A year into T.'s placement, we still have regular visits from social workers - an adoption worker, a caseworker, and occasional miscellaneous inspectors.
Right now, we have an upcoming visit from a social worker we haven't met before. Hers is a one-time visit to assess his ongoing eligibility for the therapy services.
We try to keep such things low-key for him. So last night I said, "There's a social worker coming tomorrow. She wants to ask you if we're going to therapy, and she might ask you how you're doing in school. She's not one of your caseworkers - she's one of the social workers who comes to check us out as parents and keep up on whether we're doing a good job and following through on their recommendations."
We were at a Korean spa (this is LA, after all) lolling around in the family area having a snack at the time. He rolled over on his back, put his hands over his eyes, and said in a monotone "They're the ones who come to take you away."
Uh oh! "I don't think so," said Tim. "She's just coming to check up on how things are going. There's some paperwork they have to do."
"Yeah," said T without uncovering his eyes. "I know the system. Those kinds of social workers are the ones who can take you away."
I said clumsily, "It sounds like what you're saying is that you've met this kind of social worker before, the kind who come to check up on the parents. You've been through that before, right?"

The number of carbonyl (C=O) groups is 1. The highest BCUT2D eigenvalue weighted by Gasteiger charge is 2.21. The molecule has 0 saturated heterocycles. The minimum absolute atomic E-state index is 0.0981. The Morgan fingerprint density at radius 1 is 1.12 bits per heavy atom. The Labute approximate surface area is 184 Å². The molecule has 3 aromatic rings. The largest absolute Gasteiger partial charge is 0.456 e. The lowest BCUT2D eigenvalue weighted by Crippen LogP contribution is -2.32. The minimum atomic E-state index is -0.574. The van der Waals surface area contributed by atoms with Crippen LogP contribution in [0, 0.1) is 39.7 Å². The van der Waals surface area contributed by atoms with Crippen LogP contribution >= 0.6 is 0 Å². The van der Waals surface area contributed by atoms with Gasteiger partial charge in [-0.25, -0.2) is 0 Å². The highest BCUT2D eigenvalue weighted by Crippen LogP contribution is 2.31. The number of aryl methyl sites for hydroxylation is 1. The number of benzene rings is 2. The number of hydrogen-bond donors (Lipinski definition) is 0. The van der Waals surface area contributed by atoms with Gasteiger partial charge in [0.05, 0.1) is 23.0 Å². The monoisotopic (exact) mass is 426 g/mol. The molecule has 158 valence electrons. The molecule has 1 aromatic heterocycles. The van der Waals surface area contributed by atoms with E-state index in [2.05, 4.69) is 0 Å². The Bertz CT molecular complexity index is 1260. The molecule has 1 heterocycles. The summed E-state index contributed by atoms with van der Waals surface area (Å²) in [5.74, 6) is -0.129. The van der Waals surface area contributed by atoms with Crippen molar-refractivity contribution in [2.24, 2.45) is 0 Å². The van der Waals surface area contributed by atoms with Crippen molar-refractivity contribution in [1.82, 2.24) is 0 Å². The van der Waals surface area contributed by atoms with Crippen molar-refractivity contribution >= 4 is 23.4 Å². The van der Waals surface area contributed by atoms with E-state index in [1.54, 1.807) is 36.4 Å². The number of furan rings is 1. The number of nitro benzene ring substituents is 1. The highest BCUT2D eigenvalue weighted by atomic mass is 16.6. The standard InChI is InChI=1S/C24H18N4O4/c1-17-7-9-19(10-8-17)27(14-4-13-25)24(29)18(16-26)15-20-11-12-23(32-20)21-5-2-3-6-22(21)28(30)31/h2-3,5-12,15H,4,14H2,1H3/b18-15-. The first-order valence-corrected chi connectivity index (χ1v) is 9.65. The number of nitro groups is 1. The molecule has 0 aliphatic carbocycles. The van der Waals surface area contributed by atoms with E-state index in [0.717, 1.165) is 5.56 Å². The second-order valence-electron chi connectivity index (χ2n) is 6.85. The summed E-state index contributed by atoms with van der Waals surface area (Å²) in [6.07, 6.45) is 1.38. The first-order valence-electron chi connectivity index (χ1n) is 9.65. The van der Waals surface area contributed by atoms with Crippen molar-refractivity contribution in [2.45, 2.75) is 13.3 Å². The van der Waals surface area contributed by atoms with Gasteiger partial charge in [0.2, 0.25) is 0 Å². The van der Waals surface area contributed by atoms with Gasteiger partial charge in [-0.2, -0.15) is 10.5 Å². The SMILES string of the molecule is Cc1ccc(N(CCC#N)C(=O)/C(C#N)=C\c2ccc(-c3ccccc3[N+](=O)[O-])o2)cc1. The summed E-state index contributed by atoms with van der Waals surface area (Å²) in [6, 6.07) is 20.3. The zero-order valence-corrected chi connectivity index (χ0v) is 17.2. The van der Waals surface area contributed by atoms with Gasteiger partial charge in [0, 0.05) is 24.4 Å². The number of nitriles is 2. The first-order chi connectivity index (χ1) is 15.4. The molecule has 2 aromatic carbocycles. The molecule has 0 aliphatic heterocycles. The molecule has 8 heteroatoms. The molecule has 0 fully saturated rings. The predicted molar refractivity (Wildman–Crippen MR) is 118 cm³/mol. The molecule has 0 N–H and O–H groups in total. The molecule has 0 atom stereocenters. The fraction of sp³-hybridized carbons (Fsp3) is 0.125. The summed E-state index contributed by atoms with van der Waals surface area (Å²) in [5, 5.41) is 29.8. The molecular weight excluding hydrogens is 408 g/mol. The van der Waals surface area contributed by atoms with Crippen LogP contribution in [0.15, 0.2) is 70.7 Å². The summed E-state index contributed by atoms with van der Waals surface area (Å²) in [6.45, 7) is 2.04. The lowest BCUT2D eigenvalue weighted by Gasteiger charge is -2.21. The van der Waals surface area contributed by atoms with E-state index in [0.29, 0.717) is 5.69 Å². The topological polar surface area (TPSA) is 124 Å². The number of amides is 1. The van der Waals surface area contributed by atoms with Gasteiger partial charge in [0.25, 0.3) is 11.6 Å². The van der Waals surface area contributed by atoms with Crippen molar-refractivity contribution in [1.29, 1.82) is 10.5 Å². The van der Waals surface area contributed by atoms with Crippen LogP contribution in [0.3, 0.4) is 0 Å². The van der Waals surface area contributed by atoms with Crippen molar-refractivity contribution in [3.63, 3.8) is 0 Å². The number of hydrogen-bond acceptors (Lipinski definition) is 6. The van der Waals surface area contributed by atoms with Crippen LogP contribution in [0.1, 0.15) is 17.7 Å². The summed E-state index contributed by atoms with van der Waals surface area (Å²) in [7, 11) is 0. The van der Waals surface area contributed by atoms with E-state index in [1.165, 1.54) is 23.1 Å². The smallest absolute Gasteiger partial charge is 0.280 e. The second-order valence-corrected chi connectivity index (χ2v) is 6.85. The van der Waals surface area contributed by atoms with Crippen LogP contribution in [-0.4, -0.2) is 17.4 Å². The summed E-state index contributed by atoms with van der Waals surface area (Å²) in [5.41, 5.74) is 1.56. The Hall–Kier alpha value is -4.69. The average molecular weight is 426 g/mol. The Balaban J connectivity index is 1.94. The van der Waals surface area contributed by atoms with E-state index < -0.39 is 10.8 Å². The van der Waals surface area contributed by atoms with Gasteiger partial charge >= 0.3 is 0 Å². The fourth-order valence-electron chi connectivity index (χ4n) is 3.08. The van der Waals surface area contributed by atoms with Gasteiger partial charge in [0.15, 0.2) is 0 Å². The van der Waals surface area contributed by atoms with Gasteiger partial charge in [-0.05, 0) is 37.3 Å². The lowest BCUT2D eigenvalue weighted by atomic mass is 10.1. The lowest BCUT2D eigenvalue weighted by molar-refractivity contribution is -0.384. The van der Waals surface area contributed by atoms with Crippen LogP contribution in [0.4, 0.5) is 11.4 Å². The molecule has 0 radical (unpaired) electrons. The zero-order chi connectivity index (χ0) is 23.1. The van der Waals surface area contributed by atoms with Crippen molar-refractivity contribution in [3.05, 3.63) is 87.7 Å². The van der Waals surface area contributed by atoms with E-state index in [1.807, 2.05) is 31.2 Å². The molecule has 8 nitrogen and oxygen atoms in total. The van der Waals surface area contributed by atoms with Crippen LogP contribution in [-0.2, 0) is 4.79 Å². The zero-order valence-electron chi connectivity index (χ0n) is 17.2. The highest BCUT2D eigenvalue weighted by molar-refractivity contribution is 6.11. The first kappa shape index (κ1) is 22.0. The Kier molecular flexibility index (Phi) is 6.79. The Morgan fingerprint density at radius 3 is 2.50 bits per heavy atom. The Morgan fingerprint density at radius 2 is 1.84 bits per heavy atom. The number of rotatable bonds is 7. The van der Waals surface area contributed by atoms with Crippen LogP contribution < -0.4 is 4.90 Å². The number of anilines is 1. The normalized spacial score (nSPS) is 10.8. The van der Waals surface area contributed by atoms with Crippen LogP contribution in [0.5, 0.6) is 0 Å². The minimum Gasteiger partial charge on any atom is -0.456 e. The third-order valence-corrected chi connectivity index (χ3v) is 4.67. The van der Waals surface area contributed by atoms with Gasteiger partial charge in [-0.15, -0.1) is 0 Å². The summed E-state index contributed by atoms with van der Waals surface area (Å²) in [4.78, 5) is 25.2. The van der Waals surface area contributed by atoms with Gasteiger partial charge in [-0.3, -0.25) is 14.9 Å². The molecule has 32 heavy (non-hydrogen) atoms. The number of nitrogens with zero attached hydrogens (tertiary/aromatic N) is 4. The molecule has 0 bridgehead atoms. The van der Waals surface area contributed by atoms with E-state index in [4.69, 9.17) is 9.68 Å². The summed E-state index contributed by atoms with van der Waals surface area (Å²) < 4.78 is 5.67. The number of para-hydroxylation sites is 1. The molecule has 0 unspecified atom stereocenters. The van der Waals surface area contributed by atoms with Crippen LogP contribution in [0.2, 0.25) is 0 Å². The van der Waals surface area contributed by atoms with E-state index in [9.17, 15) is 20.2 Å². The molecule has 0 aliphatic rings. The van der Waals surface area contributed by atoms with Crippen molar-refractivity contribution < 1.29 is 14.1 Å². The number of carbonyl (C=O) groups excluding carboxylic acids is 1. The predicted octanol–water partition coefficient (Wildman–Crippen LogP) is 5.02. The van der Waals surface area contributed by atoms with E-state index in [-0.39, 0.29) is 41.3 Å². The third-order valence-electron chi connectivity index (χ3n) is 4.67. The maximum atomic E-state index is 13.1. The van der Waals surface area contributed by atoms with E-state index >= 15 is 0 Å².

"Yeah," he said. He curled into fetal position and closed his eyes and wrapped his arms around his head. He's 6' 4" and very much a regular sixteen year-old man-boy, but at that moment he was a much younger and more vulnerable kid.
He didn't really need for us to explain at that point that he isn't going anywhere. He wasn't really expressing anxiety that he'd be removed from our home - he was just remembering. He was removed from his relatives twice - around six, and again around nine. He told me that he cried when he was taken away from them, and he has never cried since. He worries about why he's unable to cry. He says nothing ever really carries the same weight as being taken from your family, so he has trouble finding the use in crying over anything these days.
I try to remember this when I'm low on patience or feeling intolerant of his anger and his need for control. Just the mere mention of an unexpected social worker visit was enough to make him nearly catatonic. That kind of fear doesn't subside quickly and in some ways it will be with him always, even as he grows into a strong, articulate, determined young man.